Ogden makes the argument that the Indiana RFRA is not involved with LGBT issues. This is from his blog entry for April 2.

    “Just days ago, an enterprising TV reporter decided to gauge local businesses’ owners response to Indiana’s Religious Freedom Restoration Act. The owner of “Memories Pizza” in Walkerton expressed support for religious freedom and said that while she would gladly serve LGBT customers, she would refuse to cater a same sex wedding. NBC reports:

    — TV report —

    “If a gay couple came in and wanted us to provide pizzas for their wedding, we would have to say no,” Crystal O’Connor, who described the business as a “Christian establishment,” told ABC57.

    The owner of a pizzeria in Indiana said Wednesday he was surprised by the backlash online following comments he and his family made in support of the state’s much-discussed Religious Freedom Restoration Act.

    The O’Connor family, who owns Memories Pizza in Walkerton, told a local TV station Tuesday they wouldn’t cater a gay wedding.

    She added, “We’re not discriminating against anyone, that’s just our belief and anyone has the right to believe in anything.”
    —end NBC report

    Ogden in his blog said: “It is a shame that Ms. O’Connor confused the RFRA with the issue of her refusing to cater a same sex wedding. she can refuse to cater that same sex wedding because INDIANA DOES NOT HAVE A STATEWIDE ANTI-DISCRIMINATION LAW COVERING SEXUAL ORIENTATION, which is completely unrelated to the RFRA.”

    Eric Miller, founder and director of Advance America, the conservative Indiana group which has pushed hardest for the state’s RFRA said this today (April 2):

    At the committee hearing that followed the news conference, Eric Miller of Advance America, which lobbied for the original religious freedom law, said the proposed changes would “destroy” the law.

    “Among the things that will happen, Christian bakers, florists and photographers would now be forced by the government to participate in a homosexual wedding or else they would be punished by the government,” Miller’s group said in a blog post.

    “Some Christian conservatives who had supported the original law called for Pence to veto the changes.” is the blog entry from the Indiana group for March 26 declaring victory with the Indiana RFRA.

    “Here are just three examples where SB 101 will help:

    “Christian bakers, florists and photographers should not be punished for refusing to participate in a homosexual marriage!
    “A Christian business should not be punished for refusing to allow a man to use the women’s restroom!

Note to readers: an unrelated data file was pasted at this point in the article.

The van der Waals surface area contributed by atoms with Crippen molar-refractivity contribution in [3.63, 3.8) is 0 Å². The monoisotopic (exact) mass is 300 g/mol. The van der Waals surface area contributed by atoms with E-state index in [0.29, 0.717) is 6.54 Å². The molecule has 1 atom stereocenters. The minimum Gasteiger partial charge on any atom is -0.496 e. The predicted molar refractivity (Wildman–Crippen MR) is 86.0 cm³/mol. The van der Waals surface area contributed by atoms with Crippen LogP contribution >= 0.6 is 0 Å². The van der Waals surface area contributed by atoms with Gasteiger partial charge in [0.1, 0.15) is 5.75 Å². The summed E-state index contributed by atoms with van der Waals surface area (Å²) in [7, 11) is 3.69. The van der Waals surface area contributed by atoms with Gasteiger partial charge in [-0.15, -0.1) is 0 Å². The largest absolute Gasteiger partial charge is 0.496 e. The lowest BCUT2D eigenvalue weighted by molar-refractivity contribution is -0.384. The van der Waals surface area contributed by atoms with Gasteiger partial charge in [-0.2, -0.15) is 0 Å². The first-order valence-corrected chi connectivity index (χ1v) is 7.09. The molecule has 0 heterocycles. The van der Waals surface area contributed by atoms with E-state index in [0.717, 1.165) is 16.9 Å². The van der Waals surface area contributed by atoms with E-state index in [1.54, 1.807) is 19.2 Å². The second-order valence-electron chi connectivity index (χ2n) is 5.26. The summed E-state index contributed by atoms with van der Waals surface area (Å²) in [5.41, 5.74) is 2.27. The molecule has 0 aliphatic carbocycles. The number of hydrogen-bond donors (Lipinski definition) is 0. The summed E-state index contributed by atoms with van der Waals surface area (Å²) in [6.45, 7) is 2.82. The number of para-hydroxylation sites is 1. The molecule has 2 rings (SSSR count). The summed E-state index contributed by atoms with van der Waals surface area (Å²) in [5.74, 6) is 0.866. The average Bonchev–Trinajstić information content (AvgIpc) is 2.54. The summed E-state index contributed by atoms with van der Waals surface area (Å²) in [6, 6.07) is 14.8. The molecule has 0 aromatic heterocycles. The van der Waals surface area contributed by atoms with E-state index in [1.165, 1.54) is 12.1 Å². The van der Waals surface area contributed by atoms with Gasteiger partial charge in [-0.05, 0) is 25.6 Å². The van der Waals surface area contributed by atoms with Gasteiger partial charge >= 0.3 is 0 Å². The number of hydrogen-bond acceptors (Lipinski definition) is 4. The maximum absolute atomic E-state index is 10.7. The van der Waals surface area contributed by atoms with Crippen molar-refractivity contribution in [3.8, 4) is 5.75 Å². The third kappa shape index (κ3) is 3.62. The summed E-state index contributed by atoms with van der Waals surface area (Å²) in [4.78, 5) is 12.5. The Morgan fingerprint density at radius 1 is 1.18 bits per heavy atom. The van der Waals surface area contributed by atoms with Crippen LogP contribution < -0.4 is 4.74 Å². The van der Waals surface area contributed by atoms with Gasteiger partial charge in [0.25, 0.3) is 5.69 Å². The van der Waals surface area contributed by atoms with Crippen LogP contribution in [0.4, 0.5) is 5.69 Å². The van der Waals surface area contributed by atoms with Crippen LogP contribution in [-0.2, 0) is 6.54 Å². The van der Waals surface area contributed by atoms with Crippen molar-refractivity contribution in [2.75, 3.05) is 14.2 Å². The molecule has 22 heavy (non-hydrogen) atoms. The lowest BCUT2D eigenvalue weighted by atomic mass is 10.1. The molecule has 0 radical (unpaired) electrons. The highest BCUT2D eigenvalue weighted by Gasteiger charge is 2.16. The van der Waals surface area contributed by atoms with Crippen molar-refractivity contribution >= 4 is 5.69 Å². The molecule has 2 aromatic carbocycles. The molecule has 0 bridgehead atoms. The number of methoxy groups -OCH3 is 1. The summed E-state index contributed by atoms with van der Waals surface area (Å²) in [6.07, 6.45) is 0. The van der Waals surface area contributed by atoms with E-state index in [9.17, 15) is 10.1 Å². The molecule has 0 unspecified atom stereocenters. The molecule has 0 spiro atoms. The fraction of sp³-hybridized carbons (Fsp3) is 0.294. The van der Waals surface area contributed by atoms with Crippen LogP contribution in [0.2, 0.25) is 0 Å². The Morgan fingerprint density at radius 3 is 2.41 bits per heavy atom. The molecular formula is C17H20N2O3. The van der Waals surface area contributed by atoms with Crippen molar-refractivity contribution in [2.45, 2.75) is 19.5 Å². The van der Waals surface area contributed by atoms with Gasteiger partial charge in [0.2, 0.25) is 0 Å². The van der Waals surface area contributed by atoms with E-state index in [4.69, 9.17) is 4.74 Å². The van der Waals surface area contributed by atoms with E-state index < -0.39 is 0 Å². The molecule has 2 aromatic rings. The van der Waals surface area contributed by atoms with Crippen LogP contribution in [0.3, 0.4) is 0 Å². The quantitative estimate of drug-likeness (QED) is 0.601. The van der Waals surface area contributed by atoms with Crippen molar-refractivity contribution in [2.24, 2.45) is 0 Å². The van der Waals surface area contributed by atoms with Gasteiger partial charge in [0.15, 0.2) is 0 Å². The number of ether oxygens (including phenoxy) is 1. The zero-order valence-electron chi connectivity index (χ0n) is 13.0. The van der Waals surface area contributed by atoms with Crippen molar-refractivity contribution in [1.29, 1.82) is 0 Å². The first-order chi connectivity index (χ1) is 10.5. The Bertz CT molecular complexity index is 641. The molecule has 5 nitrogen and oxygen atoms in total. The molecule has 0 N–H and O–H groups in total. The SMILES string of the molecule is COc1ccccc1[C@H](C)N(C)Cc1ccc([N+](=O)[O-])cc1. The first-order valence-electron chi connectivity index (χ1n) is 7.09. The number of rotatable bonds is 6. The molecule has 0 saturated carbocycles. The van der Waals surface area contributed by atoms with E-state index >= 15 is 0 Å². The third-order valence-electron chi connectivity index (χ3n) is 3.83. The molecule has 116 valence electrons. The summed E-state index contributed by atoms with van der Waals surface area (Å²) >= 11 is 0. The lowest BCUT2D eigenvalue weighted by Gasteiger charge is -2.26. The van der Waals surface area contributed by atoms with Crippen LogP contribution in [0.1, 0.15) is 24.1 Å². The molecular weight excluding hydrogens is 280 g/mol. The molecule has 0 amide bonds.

“A church should not be punished because they refuse to let the church be used for a homosexual wedding!”

    One last paragraph from today, April 2, as the Republican majority shoved through revisions to the act, largely by locking out the Democrats from the process. House speaker Brian Bosma. “Hoosier hospitality had to be restored,” Bosma said during the news conference, where he apologized “not for actions taken, but the message received.”

    The Indiana legislature knew exactly what it was doing, as did the right wing commenters, in passing the law while denying the intent of the people who wrote it.. The people who pushed this legislation through worked closely with the Advance America people, part of a national effort to use religion to allow discrimination. They also worked with people to put up a smokescreen around it.

    • JRG says:

      I am joining this discussion late, but it strikes me that Governor’s Pence’s ability to give a clear response to George Stephanopoulos’ questions – regarding the intent of the Indiana RFRA law and his own beliefs regarding discrimination based on sexual orientation – laid bare the intentions of those who drafted and approved the Indiana law.

      Pence should simply have stated that the Indiana law did not allow for discrimination based on sexual orientation and that he does not believe that such discrimination should be allowed.

      He was unwilling or unable to do so.

  5. joe says:

    The source for Eric Miller’s comments was left out by mistake. It was which is the Indianapolis Star blog following the story. It began at the top and is gradually moving down as the story develops.

  6. Badwan Light says:

    Indeed, so we have a photograph of Dan Klau taken by no other than Chion Wolf, a well-known groupie of Colin McEnroe. And we have Mr. Klau’s faint glorification of McEnroe in his update above (as though McEnroe’s knowledge of the law exceeds that of a high schooler). Shame on you Dan Klau. More later….

  7. […] all the talk about religious “freedom” this week in the news and the holidays upon us this weekend, I wish I had something more profound to write about […]

  8. […] For modern context vis a vis RFRA’s, see the Atlantic and my genius friend Dan Klau on how CT / IN laws differ. […]

Leave a Reply

Fill in your details below or click an icon to log in: Logo

You are commenting using your account. Log Out /  Change )

Twitter picture

You are commenting using your Twitter account. Log Out /  Change )

Facebook photo

You are commenting using your Facebook account. Log Out /  Change )

Connecting to %s